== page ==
maccrazy — 2012-01-07T00:16:36-05:00 — #1
I've just started working on a new project which involves creating a web app that will be accessed by multiple companies. The way I see it, there are three ways to separate the data:
- Separate databases for each company:
- Separate tables in a single database:
- Single table in a single database:
The type of data that would be kept in the database would be commercially sensitive, confidential data so security is very important. This makes me lean towards have a separate tables or databases for each company - be is it necessary, or simply piece of mind knowing that everything is physically separate?
The complication is that there are times when a user might need access to data related to multiple companies (whether it be full access, or limited to certain items via a permission system).
For example, let's say Company A and Company B are working together on something (either as completely separate entities or subsidiaries of a parent company), and a user at Company A wishes to assign a task to a user at Company B, or allow them to access some sort of collaborative system (subject to obvious approvals etc etc). Does having multiple tables/databases therefore make this significantly more difficult (and/or costly). eg. you couldn't just query the tasks table and see what tasks are assigned to a user regardless of company, rather you would need to check each tasks table in each database (or each tasks table in the same database); there would appear to be separate see accounts in each database for the same person that would need to be reconciled somehow; and it might also more complicated in respect of updating and maintaining?
I'm interest to know what approach you might take in this sort of scenario. Is there a hybrid approach that might suit better?
Thanks in advance!
tony_tonic — 2012-01-30T16:39:14-05:00 — #2
I don't think you're improving security much unless you're worried that one company may try to hack into another companies tables - in which case different databases, with different db user/password may give you some extra security.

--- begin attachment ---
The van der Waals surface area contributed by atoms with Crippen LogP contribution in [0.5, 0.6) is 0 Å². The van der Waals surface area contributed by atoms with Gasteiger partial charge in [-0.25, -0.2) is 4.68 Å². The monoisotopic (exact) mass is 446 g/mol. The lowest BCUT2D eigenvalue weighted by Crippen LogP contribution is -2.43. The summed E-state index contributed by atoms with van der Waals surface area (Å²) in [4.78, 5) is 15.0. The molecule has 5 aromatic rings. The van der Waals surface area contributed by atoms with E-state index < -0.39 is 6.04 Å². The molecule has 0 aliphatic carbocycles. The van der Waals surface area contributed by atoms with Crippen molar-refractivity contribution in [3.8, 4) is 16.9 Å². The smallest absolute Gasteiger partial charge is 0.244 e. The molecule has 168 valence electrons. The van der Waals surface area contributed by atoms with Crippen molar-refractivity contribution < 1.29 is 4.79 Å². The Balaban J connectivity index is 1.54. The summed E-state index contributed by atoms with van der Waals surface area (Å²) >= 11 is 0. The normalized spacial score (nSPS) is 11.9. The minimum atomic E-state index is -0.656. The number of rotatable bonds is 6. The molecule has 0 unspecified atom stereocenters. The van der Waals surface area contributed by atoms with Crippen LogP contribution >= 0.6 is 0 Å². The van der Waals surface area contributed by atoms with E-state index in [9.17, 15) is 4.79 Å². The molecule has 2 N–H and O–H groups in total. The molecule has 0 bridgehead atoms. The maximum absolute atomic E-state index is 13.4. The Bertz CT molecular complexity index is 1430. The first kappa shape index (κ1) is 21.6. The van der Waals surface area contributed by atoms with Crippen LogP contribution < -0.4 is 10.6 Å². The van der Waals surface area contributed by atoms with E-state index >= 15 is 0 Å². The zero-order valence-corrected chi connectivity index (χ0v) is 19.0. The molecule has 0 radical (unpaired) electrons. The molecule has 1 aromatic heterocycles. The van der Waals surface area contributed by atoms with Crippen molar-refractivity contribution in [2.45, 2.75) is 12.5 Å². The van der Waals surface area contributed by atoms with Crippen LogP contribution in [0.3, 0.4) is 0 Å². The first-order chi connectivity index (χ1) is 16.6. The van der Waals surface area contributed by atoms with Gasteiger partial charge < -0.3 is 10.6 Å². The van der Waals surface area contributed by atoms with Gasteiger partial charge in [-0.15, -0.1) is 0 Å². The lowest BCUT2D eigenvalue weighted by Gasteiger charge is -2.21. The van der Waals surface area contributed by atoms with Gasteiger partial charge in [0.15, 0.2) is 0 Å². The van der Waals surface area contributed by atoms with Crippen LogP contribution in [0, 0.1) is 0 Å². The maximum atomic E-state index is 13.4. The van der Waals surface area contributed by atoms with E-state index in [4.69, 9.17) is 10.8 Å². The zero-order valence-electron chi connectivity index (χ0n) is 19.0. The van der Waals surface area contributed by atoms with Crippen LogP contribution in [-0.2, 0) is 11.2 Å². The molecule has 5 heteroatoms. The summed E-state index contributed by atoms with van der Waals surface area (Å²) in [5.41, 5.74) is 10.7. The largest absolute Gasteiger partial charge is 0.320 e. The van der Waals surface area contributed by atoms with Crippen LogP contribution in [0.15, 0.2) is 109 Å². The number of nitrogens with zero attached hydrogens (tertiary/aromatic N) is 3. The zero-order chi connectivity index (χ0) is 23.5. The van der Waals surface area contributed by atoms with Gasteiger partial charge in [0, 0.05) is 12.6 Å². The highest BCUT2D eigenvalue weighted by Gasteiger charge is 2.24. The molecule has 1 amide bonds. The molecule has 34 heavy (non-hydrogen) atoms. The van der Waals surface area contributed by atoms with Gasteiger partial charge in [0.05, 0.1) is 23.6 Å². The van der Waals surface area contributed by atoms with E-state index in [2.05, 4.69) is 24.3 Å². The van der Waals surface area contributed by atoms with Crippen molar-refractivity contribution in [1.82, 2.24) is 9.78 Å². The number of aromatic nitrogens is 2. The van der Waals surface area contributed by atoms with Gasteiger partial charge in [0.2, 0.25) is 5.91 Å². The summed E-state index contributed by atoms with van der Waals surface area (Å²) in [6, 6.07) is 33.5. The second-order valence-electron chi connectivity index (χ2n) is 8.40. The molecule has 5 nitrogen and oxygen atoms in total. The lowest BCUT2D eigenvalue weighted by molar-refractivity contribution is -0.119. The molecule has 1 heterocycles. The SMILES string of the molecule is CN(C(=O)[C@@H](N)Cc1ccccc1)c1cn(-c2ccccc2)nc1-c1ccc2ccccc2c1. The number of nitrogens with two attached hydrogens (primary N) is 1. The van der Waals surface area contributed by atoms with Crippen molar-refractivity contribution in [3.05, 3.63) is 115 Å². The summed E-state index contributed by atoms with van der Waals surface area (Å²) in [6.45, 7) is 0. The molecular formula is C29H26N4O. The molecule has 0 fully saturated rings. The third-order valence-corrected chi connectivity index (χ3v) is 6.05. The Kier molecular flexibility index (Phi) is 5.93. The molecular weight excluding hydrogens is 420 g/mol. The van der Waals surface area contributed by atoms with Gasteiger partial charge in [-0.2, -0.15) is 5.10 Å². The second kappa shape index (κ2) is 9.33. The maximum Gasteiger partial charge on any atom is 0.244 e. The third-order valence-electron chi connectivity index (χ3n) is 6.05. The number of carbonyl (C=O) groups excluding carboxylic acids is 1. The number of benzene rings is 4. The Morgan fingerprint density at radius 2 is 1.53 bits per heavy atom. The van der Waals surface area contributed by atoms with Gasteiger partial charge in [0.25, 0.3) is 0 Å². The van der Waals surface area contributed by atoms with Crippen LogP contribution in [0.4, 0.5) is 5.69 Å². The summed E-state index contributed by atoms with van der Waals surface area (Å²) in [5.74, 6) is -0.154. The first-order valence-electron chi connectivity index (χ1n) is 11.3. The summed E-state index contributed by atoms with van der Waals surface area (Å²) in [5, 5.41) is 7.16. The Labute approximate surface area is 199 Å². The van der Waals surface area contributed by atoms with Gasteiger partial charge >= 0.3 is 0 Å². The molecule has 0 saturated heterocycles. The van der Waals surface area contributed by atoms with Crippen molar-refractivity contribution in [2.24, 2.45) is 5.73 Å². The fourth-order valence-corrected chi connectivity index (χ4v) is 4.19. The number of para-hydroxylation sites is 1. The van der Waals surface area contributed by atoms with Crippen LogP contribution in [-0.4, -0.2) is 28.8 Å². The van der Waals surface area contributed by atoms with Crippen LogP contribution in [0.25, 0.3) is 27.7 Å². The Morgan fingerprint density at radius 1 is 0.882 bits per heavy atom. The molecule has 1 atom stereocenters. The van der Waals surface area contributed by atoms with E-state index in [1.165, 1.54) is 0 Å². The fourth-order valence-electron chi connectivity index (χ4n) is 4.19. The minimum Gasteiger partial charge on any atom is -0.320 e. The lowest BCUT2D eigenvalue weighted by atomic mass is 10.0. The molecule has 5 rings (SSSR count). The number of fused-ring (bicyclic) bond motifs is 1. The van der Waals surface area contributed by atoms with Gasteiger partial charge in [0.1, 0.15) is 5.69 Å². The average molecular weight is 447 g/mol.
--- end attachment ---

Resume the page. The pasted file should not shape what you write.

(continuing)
If you've got the company ID check in place before dishing out the data then you should be okay with all data in one database with one set of tables imo. but INADBA (I'm not a database admin).
In the process of sharing you may end up with duplicate data and may effect integrity of the data based on just at a glance of what you're doing...if you use multiple db/multiple tables method.
brense — 2012-02-01T11:38:30-05:00 — #3
If the data is really really sensitive and there won't be 100000+ companies using the application i think i would go with the unique database for each company solution.
That way you can never make the mistake of selecting the wrong table or row. The chances of selecting the wrong database by mistake are extremely slim i'd say.
And you get bonus points for not having to use bridge tables between users, groups and tasks and a companies table.
wwb_99 — 2012-02-01T15:21:09-05:00 — #4
Database per company has some added advantages from a logistics and management perspective. First, if you get a big client, it is alot easier to move them to dedicated hardware and such if they need / want it. Second, when you have to customize things, you don't need to worry about breaking everyone's code. Finally, when you do have real customers you are not forced to upgrade everyone at once because of shared infrastructure.